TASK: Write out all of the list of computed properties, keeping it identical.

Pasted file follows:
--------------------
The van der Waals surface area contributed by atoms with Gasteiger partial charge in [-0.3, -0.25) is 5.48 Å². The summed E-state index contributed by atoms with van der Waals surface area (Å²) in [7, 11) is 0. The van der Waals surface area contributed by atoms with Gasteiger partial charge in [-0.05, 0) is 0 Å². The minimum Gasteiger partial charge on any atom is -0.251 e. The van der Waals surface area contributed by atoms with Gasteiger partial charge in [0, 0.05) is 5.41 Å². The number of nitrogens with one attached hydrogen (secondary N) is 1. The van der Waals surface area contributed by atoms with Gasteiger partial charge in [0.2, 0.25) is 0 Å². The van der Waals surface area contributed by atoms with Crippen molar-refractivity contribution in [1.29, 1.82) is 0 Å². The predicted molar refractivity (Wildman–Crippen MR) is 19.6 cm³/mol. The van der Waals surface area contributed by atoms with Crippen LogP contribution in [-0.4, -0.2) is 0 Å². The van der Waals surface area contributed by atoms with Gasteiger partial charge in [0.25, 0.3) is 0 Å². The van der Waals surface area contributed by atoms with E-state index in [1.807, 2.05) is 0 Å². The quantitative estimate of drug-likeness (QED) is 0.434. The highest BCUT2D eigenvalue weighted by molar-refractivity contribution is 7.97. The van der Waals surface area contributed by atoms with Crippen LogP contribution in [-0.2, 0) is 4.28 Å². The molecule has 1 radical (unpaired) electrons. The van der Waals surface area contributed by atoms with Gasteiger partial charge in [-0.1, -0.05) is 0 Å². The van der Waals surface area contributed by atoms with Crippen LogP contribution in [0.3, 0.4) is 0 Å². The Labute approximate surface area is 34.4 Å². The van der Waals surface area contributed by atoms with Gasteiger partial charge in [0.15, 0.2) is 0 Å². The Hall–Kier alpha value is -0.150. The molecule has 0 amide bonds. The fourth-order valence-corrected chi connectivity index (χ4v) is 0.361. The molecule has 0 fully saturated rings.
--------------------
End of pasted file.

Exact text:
The van der Waals surface area contributed by atoms with Gasteiger partial charge in [-0.3, -0.25) is 5.48 Å². The summed E-state index contributed by atoms with van der Waals surface area (Å²) in [7, 11) is 0. The van der Waals surface area contributed by atoms with Gasteiger partial charge in [-0.05, 0) is 0 Å². The minimum Gasteiger partial charge on any atom is -0.251 e. The van der Waals surface area contributed by atoms with Gasteiger partial charge in [0, 0.05) is 5.41 Å². The number of nitrogens with one attached hydrogen (secondary N) is 1. The van der Waals surface area contributed by atoms with Gasteiger partial charge in [0.2, 0.25) is 0 Å². The van der Waals surface area contributed by atoms with Crippen molar-refractivity contribution in [1.29, 1.82) is 0 Å². The predicted molar refractivity (Wildman–Crippen MR) is 19.6 cm³/mol. The van der Waals surface area contributed by atoms with Crippen LogP contribution in [-0.4, -0.2) is 0 Å². The van der Waals surface area contributed by atoms with Gasteiger partial charge in [0.25, 0.3) is 0 Å². The van der Waals surface area contributed by atoms with E-state index in [1.807, 2.05) is 0 Å². The quantitative estimate of drug-likeness (QED) is 0.434. The highest BCUT2D eigenvalue weighted by molar-refractivity contribution is 7.97. The van der Waals surface area contributed by atoms with Crippen LogP contribution in [-0.2, 0) is 4.28 Å². The molecule has 1 radical (unpaired) electrons. The van der Waals surface area contributed by atoms with Gasteiger partial charge in [-0.1, -0.05) is 0 Å². The van der Waals surface area contributed by atoms with Crippen LogP contribution in [0.3, 0.4) is 0 Å². The Labute approximate surface area is 34.4 Å². The van der Waals surface area contributed by atoms with Gasteiger partial charge in [0.15, 0.2) is 0 Å². The Hall–Kier alpha value is -0.150. The molecule has 0 amide bonds. The fourth-order valence-corrected chi connectivity index (χ4v) is 0.361. The molecule has 0 fully saturated rings.